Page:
He earned a bachelor's degree in chemistry from Indiana University of Pennsylvania in 1964 and went on to earn a master's degree in science there in 1970. He also earned a master's degree in geology from Penn State University in 1972 and earned a doctorate in education from Penn state in 1987. Before becoming a college professor, Pauline amassed extensive experience teaching in secondary schools. He worked as a science teacher at Chief Logan High School in Mifflin County from 1973 to 1985, and taught in the Mount Union Area School District from 1969 to 1973. From 1966 to 1969, Pauline worked as a research chemist for Prismo Safety Corp. in Huntingdon, Pa. He also served in the U.S. Navy from 1964 to 1965.

He is a member of the Association for the Advancement of Computing in Education, the Association for the Education of Teachers in Science, the National and Pennsylvania Science Teachers Association, the Pennsylvania Academy of Science, Phi Delta Kappa and Phi Lambda Theta. Pauline teaches a variety of education courses at Juniata, including Educational Technology and Science Methods.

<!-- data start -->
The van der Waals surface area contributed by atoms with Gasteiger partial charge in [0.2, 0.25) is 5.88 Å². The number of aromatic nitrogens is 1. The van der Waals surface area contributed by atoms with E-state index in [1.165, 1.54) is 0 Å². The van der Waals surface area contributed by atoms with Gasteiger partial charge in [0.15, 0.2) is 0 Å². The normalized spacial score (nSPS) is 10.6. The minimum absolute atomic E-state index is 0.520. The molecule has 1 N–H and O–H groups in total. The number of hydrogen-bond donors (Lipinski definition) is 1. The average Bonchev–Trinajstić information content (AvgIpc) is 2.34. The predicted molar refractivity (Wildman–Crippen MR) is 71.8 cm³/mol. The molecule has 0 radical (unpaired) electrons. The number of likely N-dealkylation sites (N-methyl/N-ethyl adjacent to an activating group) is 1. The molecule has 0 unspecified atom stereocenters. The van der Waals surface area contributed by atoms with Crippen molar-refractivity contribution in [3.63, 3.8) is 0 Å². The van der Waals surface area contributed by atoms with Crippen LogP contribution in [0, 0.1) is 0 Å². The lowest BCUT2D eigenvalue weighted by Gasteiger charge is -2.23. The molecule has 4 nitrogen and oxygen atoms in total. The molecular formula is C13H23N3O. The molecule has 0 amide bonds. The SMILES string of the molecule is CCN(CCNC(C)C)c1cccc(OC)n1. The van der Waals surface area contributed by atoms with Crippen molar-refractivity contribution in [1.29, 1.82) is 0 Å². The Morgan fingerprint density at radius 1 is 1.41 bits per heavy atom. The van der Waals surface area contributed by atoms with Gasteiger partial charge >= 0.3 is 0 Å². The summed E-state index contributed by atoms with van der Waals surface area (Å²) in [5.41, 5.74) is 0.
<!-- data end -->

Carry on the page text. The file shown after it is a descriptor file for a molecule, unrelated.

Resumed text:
He has published research in academic journals such as Educational technology, Journal of Chemical Education, Journal of Geological Education and School Science and Mathematics.

Pauline has been a driving force in organizing efforts to bring the organization Science Olympiad to the Juniata campus. For the past decade, he has been the site director for the Pennsylvania State Final competition, which is held at Juniata annually. He also was instrumental in bringing the 2004 National Science Olympiad to Juniata.

Contact April Feagley at feaglea@juniata.edu or (814) 641-3131 for more information.